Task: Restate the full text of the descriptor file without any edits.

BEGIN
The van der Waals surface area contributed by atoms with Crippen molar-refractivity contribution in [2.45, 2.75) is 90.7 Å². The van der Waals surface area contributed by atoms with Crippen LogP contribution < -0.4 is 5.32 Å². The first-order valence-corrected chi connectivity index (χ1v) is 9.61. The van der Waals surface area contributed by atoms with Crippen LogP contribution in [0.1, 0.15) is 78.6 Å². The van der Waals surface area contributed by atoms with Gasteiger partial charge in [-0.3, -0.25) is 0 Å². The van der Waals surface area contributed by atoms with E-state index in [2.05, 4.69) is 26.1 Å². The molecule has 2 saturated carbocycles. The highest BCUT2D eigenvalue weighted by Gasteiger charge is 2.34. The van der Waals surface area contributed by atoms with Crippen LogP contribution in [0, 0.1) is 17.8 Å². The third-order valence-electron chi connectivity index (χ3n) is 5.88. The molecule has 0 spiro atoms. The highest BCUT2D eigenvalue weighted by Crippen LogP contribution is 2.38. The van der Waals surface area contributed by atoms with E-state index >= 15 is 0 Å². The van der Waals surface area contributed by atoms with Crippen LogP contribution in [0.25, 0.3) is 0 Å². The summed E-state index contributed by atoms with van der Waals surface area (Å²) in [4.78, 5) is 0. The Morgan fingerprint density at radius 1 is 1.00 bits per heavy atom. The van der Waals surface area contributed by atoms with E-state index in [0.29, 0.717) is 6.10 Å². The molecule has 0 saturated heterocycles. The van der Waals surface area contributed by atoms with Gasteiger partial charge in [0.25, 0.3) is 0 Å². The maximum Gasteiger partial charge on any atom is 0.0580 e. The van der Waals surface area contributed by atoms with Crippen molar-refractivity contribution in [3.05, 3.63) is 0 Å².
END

The van der Waals surface area contributed by atoms with Crippen molar-refractivity contribution in [2.45, 2.75) is 90.7 Å². The van der Waals surface area contributed by atoms with Crippen LogP contribution < -0.4 is 5.32 Å². The first-order valence-corrected chi connectivity index (χ1v) is 9.61. The van der Waals surface area contributed by atoms with Crippen LogP contribution in [0.1, 0.15) is 78.6 Å². The van der Waals surface area contributed by atoms with Gasteiger partial charge in [-0.3, -0.25) is 0 Å². The van der Waals surface area contributed by atoms with E-state index in [2.05, 4.69) is 26.1 Å². The molecule has 2 saturated carbocycles. The highest BCUT2D eigenvalue weighted by Gasteiger charge is 2.34. The van der Waals surface area contributed by atoms with Crippen LogP contribution in [0, 0.1) is 17.8 Å². The third-order valence-electron chi connectivity index (χ3n) is 5.88. The molecule has 0 spiro atoms. The highest BCUT2D eigenvalue weighted by Crippen LogP contribution is 2.38. The van der Waals surface area contributed by atoms with E-state index >= 15 is 0 Å². The van der Waals surface area contributed by atoms with Crippen LogP contribution in [0.25, 0.3) is 0 Å². The summed E-state index contributed by atoms with van der Waals surface area (Å²) in [4.78, 5) is 0. The Morgan fingerprint density at radius 1 is 1.00 bits per heavy atom. The van der Waals surface area contributed by atoms with E-state index in [0.29, 0.717) is 6.10 Å². The molecule has 0 saturated heterocycles. The van der Waals surface area contributed by atoms with Gasteiger partial charge in [0.25, 0.3) is 0 Å². The maximum Gasteiger partial charge on any atom is 0.0580 e. The van der Waals surface area contributed by atoms with Crippen molar-refractivity contribution in [3.05, 3.63) is 0 Å².